Poster Presentation Clinical Oncology Society of Australia Annual Scientific Meeting 2017

Retrospective analysis of thoracic oncology at Monash Health 2016-2017 specifically investigating prevalence of EGFR mutated lung cancer (#258)

Christine Muttiah 1 , Muhammad Alamgeer 1
  1. Monash Health, CLAYTON, VIC, Australia

Aim: One third of the new referrals to thoracic oncology at Monash health are patients from Asian or Sub Continental background. Evaluation of prevalence of EGFR mutated lung cancer is useful to predict recruitment to clinical trials.

Methods: Data extraction from MDT database from October 2015- April 2017. Data analysis based on ethnic background; Caucasian (Australia/UK), Asian (China, Japan, Philippines, Malaysia, Cambodia, Burma), Sub Continental (Sri Lanka, India, Pakistan) or other and analysis EGFR mutation status

Results: We identified 298 new thoracic oncology referrals via MDT, 36 had EGFR mutated lung cancer (19 exon 19, 15 exon 21) and of these 29 were of Asian ethnicity. The median age was 69, 13.8% had smoking history. At diagnosis 16.7 % were stage 1, 11.1 % stage 2, 5.6% stage 3 and 66.7 % stage 4.  22.2 % had brain metastasis at presentation. 88.4 % of eligible patients received first generation TKI.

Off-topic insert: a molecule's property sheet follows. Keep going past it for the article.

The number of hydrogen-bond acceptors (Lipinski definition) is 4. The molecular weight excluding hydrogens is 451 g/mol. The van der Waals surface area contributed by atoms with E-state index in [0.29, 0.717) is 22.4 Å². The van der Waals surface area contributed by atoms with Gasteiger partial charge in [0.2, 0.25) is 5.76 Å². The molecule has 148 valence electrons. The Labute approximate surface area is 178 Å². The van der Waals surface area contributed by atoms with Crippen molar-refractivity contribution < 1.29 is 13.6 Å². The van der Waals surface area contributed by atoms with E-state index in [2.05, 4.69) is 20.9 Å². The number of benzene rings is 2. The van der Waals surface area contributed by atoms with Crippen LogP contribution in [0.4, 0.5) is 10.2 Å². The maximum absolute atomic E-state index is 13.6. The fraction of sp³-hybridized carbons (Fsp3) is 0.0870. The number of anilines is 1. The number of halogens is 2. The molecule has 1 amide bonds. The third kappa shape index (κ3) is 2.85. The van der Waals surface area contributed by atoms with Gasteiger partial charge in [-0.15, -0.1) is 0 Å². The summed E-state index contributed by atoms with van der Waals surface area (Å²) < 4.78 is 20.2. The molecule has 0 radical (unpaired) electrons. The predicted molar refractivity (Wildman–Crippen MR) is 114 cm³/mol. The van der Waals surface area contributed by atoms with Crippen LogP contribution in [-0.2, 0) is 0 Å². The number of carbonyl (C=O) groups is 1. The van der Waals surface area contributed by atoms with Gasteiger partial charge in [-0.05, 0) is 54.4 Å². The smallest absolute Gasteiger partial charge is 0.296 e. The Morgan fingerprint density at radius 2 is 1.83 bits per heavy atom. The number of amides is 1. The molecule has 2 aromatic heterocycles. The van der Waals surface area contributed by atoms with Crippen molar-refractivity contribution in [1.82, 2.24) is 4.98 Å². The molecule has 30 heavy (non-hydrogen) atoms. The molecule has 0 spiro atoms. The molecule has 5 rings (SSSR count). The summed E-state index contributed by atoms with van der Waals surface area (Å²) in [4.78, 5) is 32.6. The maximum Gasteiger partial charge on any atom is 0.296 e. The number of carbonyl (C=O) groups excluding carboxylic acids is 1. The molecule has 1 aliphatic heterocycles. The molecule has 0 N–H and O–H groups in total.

Conclusion: The prevalence of EGFR mutated lung cancer in the Monash population (12.1%) is relatively higher than what is reported for Australia (7%).  Within this population the prevalence of EGFR mutation is also relatively higher at 52.6% than general Asian population (50%). Majority of these patients presented as Stage IV and 22.2% had brain metastasis at presentation. This  suggests a correlation between the patient demographics of Monash Health and higher incidence of a subtype of lung cancer most commonly detected in Asian patients.  The median duration of response to first generation TKI was 17.8 months which is consistent with published data and at the time of progression all patients were tested for T790M mutation and 72.7% had the mutation present; one patient had transformation to small cell.  Certainly these results show that recruitment to clinical trials involving EGFR mutated lung cancer population could be higher at Monash Health.